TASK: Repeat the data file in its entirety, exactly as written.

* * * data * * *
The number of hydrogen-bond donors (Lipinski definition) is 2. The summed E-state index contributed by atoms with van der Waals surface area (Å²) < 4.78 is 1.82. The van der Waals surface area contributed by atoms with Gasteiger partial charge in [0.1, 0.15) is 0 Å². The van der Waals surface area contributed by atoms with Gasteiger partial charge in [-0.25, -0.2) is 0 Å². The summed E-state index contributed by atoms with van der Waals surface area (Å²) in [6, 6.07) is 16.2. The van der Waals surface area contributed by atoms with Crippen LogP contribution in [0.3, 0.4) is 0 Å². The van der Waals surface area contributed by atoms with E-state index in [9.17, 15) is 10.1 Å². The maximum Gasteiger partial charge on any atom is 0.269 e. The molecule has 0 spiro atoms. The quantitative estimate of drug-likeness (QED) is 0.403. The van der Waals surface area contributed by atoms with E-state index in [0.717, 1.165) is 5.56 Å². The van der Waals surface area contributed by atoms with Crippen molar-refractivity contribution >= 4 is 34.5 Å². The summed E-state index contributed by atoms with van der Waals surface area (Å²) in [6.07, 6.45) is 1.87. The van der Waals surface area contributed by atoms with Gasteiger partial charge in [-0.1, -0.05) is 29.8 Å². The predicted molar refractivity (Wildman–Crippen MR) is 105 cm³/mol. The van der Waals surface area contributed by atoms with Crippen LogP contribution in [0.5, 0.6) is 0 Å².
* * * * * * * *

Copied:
The number of hydrogen-bond donors (Lipinski definition) is 2. The summed E-state index contributed by atoms with van der Waals surface area (Å²) < 4.78 is 1.82. The van der Waals surface area contributed by atoms with Gasteiger partial charge in [0.1, 0.15) is 0 Å². The van der Waals surface area contributed by atoms with Gasteiger partial charge in [-0.25, -0.2) is 0 Å². The summed E-state index contributed by atoms with van der Waals surface area (Å²) in [6, 6.07) is 16.2. The van der Waals surface area contributed by atoms with Crippen LogP contribution in [0.3, 0.4) is 0 Å². The van der Waals surface area contributed by atoms with E-state index in [9.17, 15) is 10.1 Å². The maximum Gasteiger partial charge on any atom is 0.269 e. The molecule has 0 spiro atoms. The quantitative estimate of drug-likeness (QED) is 0.403. The van der Waals surface area contributed by atoms with E-state index in [0.717, 1.165) is 5.56 Å². The van der Waals surface area contributed by atoms with Crippen molar-refractivity contribution >= 4 is 34.5 Å². The summed E-state index contributed by atoms with van der Waals surface area (Å²) in [6.07, 6.45) is 1.87. The van der Waals surface area contributed by atoms with Gasteiger partial charge in [-0.1, -0.05) is 29.8 Å². The predicted molar refractivity (Wildman–Crippen MR) is 105 cm³/mol. The van der Waals surface area contributed by atoms with Crippen LogP contribution in [0.5, 0.6) is 0 Å².